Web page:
Microsoft Hatred FAQ

David Schwartz davids at
Thu Oct 27 14:46:25 CEST 2005

Roedy Green wrote:

> On Thu, 27 Oct 2005 04:06:16 -0700, "David Schwartz"
> <davids at> wrote, quoted or indirectly quoted someone who
> said :

>>    Well shit, how surprising that they wouldn't want to do business
>> with you if you broke your agreements with them.

> I am going to summarise this then drop out. My blood pressure is at a
> boil.

> I was a computer retailer. We built custom computers. I had 8 people
> working for me.  This was in the time prior to Win95 when IBM had a
> clearly technically superior solution with OS/2 to MS's Windows 3.1

> I had no contract of any kind with MS.  I never bought anything from
> them directly. I was far too small a fish.  I bought the components
> including software through dozens of wholesale suppliers.

> MS threatened to put any retailer out of business who would not
> co-operate with them in extorting money from people who had no use for
> MS Windows who explicitly for various reasons did not want to buy MS
> windows.

    No, MS decided only to sell Windows to essentially Windows-only shops.

> To me that is no different from a popsicle manufacturer demanding I
> sell $200 popsicles with every machine I sold. The machines needed MS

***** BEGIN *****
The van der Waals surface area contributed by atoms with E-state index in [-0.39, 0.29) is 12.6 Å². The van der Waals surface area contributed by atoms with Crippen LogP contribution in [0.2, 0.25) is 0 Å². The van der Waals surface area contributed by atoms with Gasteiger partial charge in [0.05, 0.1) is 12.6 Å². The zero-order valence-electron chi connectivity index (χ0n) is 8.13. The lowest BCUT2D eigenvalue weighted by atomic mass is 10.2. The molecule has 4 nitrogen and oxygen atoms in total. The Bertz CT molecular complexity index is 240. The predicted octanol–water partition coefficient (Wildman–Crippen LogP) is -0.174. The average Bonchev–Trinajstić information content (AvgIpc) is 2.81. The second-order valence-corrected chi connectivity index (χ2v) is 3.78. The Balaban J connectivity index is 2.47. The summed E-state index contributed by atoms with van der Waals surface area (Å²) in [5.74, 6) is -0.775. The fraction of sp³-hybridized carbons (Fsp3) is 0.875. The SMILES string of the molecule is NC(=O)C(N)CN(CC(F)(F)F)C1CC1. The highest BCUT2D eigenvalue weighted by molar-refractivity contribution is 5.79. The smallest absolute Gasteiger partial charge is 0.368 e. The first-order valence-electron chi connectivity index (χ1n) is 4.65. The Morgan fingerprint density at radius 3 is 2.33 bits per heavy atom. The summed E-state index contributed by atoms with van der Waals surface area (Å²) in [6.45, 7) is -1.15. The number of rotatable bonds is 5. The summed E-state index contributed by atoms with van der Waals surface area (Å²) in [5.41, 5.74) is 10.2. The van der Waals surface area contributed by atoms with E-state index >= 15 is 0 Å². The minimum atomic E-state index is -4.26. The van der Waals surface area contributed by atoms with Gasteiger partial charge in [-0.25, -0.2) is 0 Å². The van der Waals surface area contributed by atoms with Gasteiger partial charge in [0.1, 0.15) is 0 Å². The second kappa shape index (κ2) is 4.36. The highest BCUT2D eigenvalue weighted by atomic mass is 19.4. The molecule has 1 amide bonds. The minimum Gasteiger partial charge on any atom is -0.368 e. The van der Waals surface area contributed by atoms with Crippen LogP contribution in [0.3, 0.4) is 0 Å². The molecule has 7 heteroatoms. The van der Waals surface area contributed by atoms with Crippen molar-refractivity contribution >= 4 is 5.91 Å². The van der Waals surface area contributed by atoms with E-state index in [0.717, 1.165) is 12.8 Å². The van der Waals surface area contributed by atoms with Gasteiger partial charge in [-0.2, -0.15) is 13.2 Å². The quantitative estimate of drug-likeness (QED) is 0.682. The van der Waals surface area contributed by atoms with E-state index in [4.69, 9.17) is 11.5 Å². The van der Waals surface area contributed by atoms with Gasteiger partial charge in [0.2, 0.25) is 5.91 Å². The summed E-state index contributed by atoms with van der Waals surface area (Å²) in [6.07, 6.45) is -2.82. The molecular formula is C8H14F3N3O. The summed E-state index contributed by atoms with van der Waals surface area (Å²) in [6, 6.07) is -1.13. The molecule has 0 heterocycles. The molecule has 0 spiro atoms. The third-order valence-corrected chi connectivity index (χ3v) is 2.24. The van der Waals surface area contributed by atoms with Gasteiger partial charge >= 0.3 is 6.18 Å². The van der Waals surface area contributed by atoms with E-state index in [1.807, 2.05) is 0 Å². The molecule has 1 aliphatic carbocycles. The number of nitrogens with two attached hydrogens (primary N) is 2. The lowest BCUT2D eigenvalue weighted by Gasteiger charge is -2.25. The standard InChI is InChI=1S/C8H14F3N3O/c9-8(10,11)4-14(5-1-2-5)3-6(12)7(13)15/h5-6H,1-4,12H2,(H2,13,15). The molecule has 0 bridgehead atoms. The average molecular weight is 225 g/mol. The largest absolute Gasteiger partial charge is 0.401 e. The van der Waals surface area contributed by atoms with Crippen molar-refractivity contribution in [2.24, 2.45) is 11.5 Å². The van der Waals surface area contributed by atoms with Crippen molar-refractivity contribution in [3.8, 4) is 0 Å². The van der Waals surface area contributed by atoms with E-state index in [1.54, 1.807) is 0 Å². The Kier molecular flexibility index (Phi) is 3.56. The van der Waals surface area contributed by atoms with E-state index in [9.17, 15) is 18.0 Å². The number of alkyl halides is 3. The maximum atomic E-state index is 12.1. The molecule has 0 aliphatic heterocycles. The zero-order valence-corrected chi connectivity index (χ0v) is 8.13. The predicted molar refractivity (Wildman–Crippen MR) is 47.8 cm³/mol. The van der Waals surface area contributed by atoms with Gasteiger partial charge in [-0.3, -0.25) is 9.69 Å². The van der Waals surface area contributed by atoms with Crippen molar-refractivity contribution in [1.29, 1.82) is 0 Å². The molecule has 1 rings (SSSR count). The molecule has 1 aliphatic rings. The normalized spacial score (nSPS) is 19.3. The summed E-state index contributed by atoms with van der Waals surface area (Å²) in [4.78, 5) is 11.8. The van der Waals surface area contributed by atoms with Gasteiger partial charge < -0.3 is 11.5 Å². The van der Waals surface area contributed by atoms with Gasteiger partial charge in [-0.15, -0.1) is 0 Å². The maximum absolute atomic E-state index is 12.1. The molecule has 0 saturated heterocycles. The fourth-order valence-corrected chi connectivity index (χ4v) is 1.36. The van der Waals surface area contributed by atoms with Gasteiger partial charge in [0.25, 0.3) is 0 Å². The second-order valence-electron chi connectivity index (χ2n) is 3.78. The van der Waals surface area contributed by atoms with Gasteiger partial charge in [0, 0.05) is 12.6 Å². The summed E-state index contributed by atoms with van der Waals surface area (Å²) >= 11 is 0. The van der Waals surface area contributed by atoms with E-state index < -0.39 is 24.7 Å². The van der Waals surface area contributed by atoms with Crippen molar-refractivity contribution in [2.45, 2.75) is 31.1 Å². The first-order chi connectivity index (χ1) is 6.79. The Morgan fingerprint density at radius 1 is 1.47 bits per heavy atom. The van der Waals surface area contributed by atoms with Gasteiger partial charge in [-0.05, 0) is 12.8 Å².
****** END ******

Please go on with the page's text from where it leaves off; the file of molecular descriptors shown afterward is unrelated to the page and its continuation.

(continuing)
> Windows no more than they needed a popsicle.

    You could have complied with their requests by selling computers only 
with Windows installed. That is, by only selling Windows PCs. All Microsoft 
was saying was "sell only our products or don't sell our products". This is 
a perfectly, normal typical franchise arrangement.

    You can't sell Whoppers and also sell any competing burgers that aren't 
Burger King branded.

> The particular way MS threatened to put me out of business was by
> threatening to arm twist all wholesalers to refuse to sell MS product
> to me, which any retailer needed to survive in those days.

    Right, I get that. You owed your entire business to Microsoft. Without 
their products, you would have had nothing, by your own admission. The way 
you repay them is by trying to screw them -- attract people who come in only 
because you offer Windows and then say "here's an OS that's better and 

> It was obviously quasi legal or the threats would have had paper to
> back them up so I could go to court now to sue the fuckers.

    It's perfectly legal and normal (for non-monopoly products). What do you 
have to agree to in order to purchase OSX wholesale? What do you have to 
agree to in order to purchase Solaris wholesale?

    Honestly, I don't understand why you're so worked up and ballistic about 
a perfectly typical franchisee/authorized reseller agreement.

    Microsoft could have refused to sell you Windows wholesale completely. 
That would have meant no business for you at all. In exchange for making 
your business possible, all they ask is you don't steer the customers you 
have only because of them to their competitors.


More information about the Python-list mailing list